finished pouf made from a worn out white quilt and fabric scraps sitting in my bedroom

recycled pouf made out of a white quilt sitting in front of the closet

I love how this project turned out and I had a lot of fun making it. It fits perfectly into my bedroom, and I am very pleased that I was able to use mostly salvaged materials; it was the perfect way of using up fabric scraps! The worst part about finishing this project is that I already have a bunch of new textile scraps…what on earth am I going to use them for?

Do you think you’ll make a project like this? What fabric would you use to cover it with? Do you have any other ideas for ways of using up fabric scraps?

vintage blue books sitting on top of the white quilted top of the pouf

zero waste salvaged pouf made out of a white mattelasse quilt with vintage blue books sitting on top of it

DIY Upcycled Coffee Can Plant Pot

hoya vine planted in an upcycled coffee can plant pot sitting on a bookshelf

I love houseplants! While I’m not a collector, I do like having a variety of them with different leaves, colours and textures. Asparagus Fern, Chinese Money Plant, Purple Shamrock, Marble Queen Pothos, Hoya…those are some of my favourites. (You can see some of them here…)While houseplants are fun, the not-so-great part is that the more you get, the more pots you need to put them in, which can get pricey. If you’re buying pots from plant stores, then that can very quickly add up and if you’re going to big box stores you can usually get them for a lower price, but you are limited in selection. Of course you can always go the even more affordable terra cotta route which gives you a lovely earthy palette and patina over time, but that’s not everyone’s style, and it doesn’t suit every plant either. This is where it’s time to explore some homemade options! Here is how with a coffee can, some leftover paint, baking soda and twine I created this coffee can plant pot with a dimensional minimalist look.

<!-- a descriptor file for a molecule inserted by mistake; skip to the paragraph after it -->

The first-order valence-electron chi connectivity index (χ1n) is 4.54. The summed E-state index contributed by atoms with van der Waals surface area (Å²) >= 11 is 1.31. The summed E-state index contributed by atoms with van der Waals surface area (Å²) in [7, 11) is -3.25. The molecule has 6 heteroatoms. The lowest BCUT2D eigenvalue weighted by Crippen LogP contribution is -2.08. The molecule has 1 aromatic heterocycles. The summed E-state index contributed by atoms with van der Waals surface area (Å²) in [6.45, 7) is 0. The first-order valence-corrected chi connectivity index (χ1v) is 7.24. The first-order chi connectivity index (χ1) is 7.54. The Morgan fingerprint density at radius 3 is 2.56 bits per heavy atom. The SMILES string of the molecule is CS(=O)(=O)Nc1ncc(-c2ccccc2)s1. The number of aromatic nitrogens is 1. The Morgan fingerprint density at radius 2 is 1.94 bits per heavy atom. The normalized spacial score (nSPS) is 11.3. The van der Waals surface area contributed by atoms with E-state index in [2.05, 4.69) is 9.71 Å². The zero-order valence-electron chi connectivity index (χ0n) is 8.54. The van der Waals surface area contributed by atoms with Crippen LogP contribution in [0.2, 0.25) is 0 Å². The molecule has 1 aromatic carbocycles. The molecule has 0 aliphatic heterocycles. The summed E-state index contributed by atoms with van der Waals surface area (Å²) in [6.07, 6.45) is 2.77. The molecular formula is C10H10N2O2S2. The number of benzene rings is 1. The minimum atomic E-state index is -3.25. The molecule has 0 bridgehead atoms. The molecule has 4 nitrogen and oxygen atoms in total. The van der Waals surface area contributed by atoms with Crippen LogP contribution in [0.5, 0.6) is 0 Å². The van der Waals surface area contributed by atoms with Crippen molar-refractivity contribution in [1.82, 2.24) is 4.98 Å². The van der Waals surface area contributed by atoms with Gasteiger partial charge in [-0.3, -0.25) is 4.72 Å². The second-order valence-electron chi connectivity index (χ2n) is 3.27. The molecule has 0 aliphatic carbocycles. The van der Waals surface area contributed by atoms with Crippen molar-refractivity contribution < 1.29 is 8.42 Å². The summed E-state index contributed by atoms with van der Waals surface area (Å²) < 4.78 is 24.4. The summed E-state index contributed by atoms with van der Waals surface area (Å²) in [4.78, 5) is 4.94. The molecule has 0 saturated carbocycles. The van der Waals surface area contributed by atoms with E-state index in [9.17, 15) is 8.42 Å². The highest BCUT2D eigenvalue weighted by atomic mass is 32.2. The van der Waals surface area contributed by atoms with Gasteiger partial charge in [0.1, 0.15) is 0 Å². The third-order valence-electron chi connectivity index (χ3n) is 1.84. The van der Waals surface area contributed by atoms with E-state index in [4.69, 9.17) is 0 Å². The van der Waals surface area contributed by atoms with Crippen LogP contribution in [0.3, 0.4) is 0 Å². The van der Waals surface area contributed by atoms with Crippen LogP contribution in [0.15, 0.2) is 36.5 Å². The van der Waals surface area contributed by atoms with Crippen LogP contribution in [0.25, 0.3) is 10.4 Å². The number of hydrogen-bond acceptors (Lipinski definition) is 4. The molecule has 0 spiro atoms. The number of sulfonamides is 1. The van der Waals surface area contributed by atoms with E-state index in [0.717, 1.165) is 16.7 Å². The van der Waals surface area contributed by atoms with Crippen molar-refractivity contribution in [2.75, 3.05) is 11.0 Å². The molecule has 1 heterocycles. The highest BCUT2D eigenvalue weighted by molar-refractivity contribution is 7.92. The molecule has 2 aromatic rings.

all of the supplies needed to make this craft

You will need:

-A coffee can

-Paint. I used eggshell latex paint that I had leftover from my room (Benjamin Moore Acadia White). You could also use dollar store acrylic paint.

-Baking soda

-Hot glue (optional)

-Liquid tacky glue

-Twine or rope- I needed 10 feet to wrap 5 times around my pot

-A paintbrush that isn’t too precious

Start by removing any labels and glue that you can. Not all of the glue spots came off of mine, so I’ll just make sure that side faces the wall.

Next, measure out 1 part baking soda and 2 parts paint. I did 1 tbsp of baking soda and 2 tbsp of paint which was enough for three coats.

measuring paint and baking soda into a container and mixing well

Blend the paint well to make sure that there are no lumps. The baking soda in the paint will give a textured finish when it dries, kind of like a pebbled or adobe clay sort of look.

painting the can with the first coat of paint

I didn’t prime my can first, but you might want to if you’re using craft paint to help it adhere well to the metal. Paint the can with one coat of paint. Make sure to paint a bit under the rim on the inside of the can too, so that the silver won’t show after you put your plant in it. Sit the coffee can up on another can or jar and leave it to dry.

Once the paint is dry, it is time to attach the twine. Originally I was going to paint it and leave it like that, but it just looked like a coffee can that had been painted white, so I added kitchen twine and sisal to make it look a bit more interesting.  Dab a little hot glue to secure the end of the twine quickly. You don’t have to use hot glue if you’d rather just use the liquid, but you’ll have to wait longer for it to dry, so it won’t slide around on you as you wrap it.